Since the District Court granted relief to Nelson, we have several times reaffirmed that Freisinger remains good law after Bailey. See United States v. Peyton, 108 F.3d 876, 877 (8th Cir.1997); United States v. Rhodenizer, 106 F.3d 222, 225 (8th Cir.1997); United States v. Barry, 98 F.3d 373, 377 (8th Cir.1996), cert. denied, 519 U.S. 1140, 117 S.Ct. 1014, 136 L.Ed.2d 891 (1997); United States v. Willis, 89 F.3d 1371, 1378-79 (8th Cir.), cert. denied, 519 U.S. 909, 117 S.Ct. 273, 136 L.Ed.2d 196 (1996). We have also, tellingly, denied post-conviction relief to Freisinger himself. See Freisinger v. United States, 104 F.3d 363 (8th Cir.1996) (unpublished per curiam). We recognize that we used language in the White opinion that seems more strict than that used in Freisinger, but it is to be expected that when we are concerned with a defendant who carried a weapon on his person, we will focus on the fact that the weapon was on his person. See also United States v. Johnson, 108 F.3d 919, 921 (8th Cir.1997) (quoting White in case where defendant had gun in pants pocket). We do not believe that White can be fairly read to hold that, in all circumstances, a defendant “carries” a firearm only if it is on or about his person. Indeed, the very dictionaries we quoted in White include definitions of “carry” broad enough to support the Freisinger rule. See Webster's Third New International Dictionary 343 (1981) (“to move while supporting (as in a vehicle or in one's hands or arms)”) (emphasis added); Black's Law Dictionary 214 (6th ed. 1990) (“To bear, bear about, sustain, transport, remove, or convey.”) (emphasis added). As we said in Freisinger, “when a motor vehicle is used, carrying a weapon takes on a less restrictive meaning than carrying on the person. The means of carrying is the vehicle.” Freisinger, 937 F.2d at 387 (citation and internal quotation marks omitted). We conclude that the District Court erred in reading White so narrowly as to displace the Freisinger rule.
Nelson argues that an additional requirement of our § 924(c) “carry” cases-that the firearm be readily available to the defendant-was not met in his case. We will assume, without deciding, that ready availability of the firearm is required for a “carry” conviction in this Circuit. See Freisinger, 937 F.2d at 388 n. 4 (“[A] firearm which is carried either on the person or in a vehicle will at best be ‘unavailable’ (and thus not ‘carried’ within the meaning of the statute) only in very rare cases, if ever.”). Even so, the testimony of the deputy that Nelson could have had the revolver ready to fire within five or ten seconds constitutes a sufficient factual basis for a determination that the revolver was readily available to Nelson. See id. (concluding that revolvers located in a knotted pillowcase inside a large plastic bag were readily available to Freisinger).3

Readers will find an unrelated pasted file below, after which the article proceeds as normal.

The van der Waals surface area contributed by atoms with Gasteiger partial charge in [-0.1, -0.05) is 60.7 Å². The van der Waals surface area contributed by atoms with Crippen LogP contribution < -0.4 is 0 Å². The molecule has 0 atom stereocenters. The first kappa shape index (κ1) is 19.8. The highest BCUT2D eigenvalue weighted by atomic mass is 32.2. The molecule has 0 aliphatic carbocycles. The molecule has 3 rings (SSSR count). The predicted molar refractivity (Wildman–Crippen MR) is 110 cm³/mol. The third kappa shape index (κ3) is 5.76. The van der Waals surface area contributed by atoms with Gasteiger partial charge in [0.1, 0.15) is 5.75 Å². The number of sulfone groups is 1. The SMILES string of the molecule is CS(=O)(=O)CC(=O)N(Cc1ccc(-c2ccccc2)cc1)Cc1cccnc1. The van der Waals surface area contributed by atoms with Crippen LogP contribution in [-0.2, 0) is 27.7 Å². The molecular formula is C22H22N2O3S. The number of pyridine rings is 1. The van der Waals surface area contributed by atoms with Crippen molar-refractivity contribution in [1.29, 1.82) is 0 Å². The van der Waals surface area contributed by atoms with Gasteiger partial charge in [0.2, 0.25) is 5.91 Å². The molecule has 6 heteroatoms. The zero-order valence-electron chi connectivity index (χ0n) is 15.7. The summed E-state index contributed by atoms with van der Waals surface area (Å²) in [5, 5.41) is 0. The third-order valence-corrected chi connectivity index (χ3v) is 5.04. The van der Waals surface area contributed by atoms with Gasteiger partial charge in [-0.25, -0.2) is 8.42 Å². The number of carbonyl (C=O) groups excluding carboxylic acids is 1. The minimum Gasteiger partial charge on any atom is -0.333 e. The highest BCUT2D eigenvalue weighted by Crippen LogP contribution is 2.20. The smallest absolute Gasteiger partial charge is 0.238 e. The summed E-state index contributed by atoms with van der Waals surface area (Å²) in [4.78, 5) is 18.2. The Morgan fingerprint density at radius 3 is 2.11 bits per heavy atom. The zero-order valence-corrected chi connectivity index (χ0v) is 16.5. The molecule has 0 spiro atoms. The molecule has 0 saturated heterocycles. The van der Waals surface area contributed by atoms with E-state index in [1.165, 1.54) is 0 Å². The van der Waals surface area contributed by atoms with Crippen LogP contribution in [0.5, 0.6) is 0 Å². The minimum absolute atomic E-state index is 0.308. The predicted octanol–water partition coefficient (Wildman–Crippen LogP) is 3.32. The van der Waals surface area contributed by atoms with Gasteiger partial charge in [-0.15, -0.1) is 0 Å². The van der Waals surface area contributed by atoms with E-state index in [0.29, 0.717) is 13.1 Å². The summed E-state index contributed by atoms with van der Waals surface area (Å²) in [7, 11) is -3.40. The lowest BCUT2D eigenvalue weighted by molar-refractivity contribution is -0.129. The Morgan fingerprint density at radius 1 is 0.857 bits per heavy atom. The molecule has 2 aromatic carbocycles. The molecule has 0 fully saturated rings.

Finally, we consider Nelson's argument that there was no factual basis on which the District Court could have concluded that he “transported” the weapons in his car, as Freisinger and its progeny require. We need not refer to dictionaries to determine that transportation requires a movement from one place to another, and Nelson argues that his car remained in one place throughout his entire encounter with the deputy. Putting aside procedural niceties-the government argues that Nelson waived this argument by not raising it below, but Nelson may be entitled as appellee to offer this alternative ground for affirmance-we believe there was evidence presented at the sentencing hearing to establish that Nelson transported the firearms. Nelson himself stated to the court that he was giving his companion a ride to a friend's house when his car broke down in front of the park entrance, and both Nelson and the deputy indicated that the car's fuel pump was still running when Nelson got out of the car. This evidence is certainly enough to permit the court reasonably to determine that Nelson transported the firearms.
For the reasons stated, the order of the District Court vacating Nelson's § 924(c) conviction and the sixty-month sentence thereon is reversed, and the case is remanded for resentencing consistent with this opinion.
2. We believe the government actually understates the significance of Bousley. A defendant who pleads guilty to a violation of § 924(c) and then fails to raise the “use” issue on direct appeal is doubly barred from raising that issue in a § 2255 motion. A conviction on a guilty plea ordinarily forecloses all issues on collateral attack except “whether the underlying plea was both counseled and voluntary.” United States v. Broce, 488 U.S. 563, 569, 109 S.Ct. 757, 762, 102 L.Ed.2d 927 (1989); see also Bousley, 97 F.3d at 287-88. The failure to appeal the issue is also a procedural default that bars collateral relief, absent cause and prejudice. See Reid v. United States, 976 F.2d 446, 447-48 (8th Cir.1992) (citing United States v. Frady, 456 U.S. 152, 168, 102 S.Ct. 1584, 1594, 71 L.Ed.2d 816 (1982)), cert. denied, 507 U.S. 945, 113 S.Ct. 1351, 122 L.Ed.2d 732 (1993); Bousley, 97 F.3d at 287-88.
3. It is possible to read the District Court's order as including a finding of fact that the revolver was not readily available to Nelson. Such a factual finding would be clearly erroneous on this record, see Laird v. United States, 987 F.2d 527, 529 (8th Cir.1993) (standard of review), as well as slightly misdirected. As we have stated, the relevant inquiry is whether there was sufficient evidence presented upon which the court could reasonably have determined at the time of Nelson's plea in 1992 that the weapon was readily available to him.
BOWMAN, Circuit Judge.